COVID concerns lead to work refusal at BWB
Heightened concerns surrounding COVID-19 have led to staffing shortages at the Blue Water Bridge.
The Customs and Immigration Union said 11 members at the bridge have exercised their rights to refuse to work, under what the union called unsafe conditions.
They’ve been off the job since December 27, 2021, and a health and safety investigation is ongoing.
In an email to Sarnia News Today, Union Spokesman Pierre St.-Jacques said management has not followed up-to-date public health rules and instructed employees to report to the workplace who should have been in isolation.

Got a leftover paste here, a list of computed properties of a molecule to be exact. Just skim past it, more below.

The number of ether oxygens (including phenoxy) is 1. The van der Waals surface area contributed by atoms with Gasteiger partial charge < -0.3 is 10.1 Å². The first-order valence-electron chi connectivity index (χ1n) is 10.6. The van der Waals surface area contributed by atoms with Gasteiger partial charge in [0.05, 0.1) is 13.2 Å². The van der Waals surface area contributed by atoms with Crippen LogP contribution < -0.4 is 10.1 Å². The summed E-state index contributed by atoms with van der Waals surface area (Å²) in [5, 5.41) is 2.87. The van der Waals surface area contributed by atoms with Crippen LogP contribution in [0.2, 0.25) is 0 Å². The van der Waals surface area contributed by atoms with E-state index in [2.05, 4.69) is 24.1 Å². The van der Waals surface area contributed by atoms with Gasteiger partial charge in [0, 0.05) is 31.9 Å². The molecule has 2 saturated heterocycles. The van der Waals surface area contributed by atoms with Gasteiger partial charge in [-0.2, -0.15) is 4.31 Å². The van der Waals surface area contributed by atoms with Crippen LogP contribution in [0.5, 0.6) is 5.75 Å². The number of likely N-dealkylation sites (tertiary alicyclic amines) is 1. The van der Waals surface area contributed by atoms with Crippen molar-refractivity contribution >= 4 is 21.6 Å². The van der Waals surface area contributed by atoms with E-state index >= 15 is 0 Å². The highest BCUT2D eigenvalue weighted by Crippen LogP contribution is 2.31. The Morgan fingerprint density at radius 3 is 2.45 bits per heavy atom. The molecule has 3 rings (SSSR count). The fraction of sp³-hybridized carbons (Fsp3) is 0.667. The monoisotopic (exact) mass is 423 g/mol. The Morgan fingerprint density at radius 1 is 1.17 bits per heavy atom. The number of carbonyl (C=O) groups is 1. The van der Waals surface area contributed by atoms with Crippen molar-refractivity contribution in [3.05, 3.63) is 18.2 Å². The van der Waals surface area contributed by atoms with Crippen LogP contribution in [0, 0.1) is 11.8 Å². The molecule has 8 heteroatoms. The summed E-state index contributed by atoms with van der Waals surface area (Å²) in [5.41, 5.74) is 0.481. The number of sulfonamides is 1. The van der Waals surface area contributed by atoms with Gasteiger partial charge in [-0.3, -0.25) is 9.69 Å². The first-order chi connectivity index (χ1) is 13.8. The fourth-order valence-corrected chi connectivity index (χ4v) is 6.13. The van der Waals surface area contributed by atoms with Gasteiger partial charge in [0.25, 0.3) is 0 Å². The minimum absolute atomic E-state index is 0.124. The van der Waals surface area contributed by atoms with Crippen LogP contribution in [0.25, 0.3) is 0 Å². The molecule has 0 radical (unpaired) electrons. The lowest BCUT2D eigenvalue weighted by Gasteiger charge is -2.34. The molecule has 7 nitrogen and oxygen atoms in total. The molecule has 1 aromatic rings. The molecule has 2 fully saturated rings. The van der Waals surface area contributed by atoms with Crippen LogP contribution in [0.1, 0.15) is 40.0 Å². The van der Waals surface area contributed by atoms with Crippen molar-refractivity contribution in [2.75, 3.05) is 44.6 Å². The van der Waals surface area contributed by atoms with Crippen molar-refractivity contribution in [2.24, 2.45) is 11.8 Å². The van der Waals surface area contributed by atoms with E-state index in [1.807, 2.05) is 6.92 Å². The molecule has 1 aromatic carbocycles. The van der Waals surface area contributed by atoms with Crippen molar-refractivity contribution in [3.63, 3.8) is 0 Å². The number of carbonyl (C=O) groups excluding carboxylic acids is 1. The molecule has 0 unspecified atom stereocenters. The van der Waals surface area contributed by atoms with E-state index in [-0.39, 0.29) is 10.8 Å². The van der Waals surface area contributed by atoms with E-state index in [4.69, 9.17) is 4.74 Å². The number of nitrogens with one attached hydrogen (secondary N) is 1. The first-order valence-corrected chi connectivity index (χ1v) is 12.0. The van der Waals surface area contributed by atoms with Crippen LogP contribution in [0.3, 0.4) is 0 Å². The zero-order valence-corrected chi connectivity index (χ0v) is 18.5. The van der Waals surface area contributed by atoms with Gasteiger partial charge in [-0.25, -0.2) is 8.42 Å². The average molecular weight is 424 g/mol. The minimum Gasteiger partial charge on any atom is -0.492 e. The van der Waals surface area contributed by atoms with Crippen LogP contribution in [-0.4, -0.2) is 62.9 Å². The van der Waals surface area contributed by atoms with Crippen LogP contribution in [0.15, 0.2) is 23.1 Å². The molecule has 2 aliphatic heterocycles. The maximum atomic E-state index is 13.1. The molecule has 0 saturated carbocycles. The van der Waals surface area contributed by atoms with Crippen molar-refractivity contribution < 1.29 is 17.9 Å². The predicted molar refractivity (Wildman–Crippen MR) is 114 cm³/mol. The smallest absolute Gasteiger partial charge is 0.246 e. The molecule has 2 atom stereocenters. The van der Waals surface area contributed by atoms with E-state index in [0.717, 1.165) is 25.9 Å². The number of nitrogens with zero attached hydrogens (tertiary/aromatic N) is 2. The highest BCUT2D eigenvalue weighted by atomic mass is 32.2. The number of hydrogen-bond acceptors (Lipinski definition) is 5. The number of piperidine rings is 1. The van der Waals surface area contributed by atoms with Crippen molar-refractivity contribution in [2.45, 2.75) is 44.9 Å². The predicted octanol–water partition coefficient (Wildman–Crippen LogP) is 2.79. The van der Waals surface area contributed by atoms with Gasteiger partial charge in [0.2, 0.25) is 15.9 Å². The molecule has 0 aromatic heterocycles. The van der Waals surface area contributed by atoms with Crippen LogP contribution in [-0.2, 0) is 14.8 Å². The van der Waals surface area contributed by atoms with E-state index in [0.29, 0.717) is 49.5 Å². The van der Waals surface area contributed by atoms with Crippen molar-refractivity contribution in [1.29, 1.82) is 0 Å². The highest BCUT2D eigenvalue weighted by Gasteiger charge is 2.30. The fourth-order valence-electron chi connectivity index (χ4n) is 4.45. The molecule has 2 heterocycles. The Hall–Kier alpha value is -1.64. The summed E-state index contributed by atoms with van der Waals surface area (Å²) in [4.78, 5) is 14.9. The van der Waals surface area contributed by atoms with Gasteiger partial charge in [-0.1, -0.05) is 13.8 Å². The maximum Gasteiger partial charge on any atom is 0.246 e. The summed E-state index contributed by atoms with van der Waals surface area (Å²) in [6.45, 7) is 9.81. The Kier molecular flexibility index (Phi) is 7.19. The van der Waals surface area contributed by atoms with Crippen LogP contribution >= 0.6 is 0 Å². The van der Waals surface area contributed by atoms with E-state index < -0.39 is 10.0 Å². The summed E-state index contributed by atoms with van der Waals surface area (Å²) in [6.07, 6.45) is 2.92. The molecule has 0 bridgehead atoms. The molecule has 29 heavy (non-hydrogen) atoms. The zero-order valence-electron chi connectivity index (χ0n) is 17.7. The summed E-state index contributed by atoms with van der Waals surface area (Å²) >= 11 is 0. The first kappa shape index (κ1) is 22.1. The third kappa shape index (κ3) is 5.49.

He said other issues include management’s failure to report disabling injuries (lost time) to the labour program, failure to contact trace, keeping non-critical staff in the workplace, and the employer’s false claim that the work refusal has ended.
Around 25 of just over 200 employees have tested positive for COVID-19, as of late last week. Many of the cases are due to workplace exposure as the members had no other exposures other than working with positive co-workers.
Each positive traveller is currently required to report to secondary in order for an officer to gather their documents and contact the Public Health Agency of Canada (in person or via phone), which increases the number of officers dealing with positive travellers.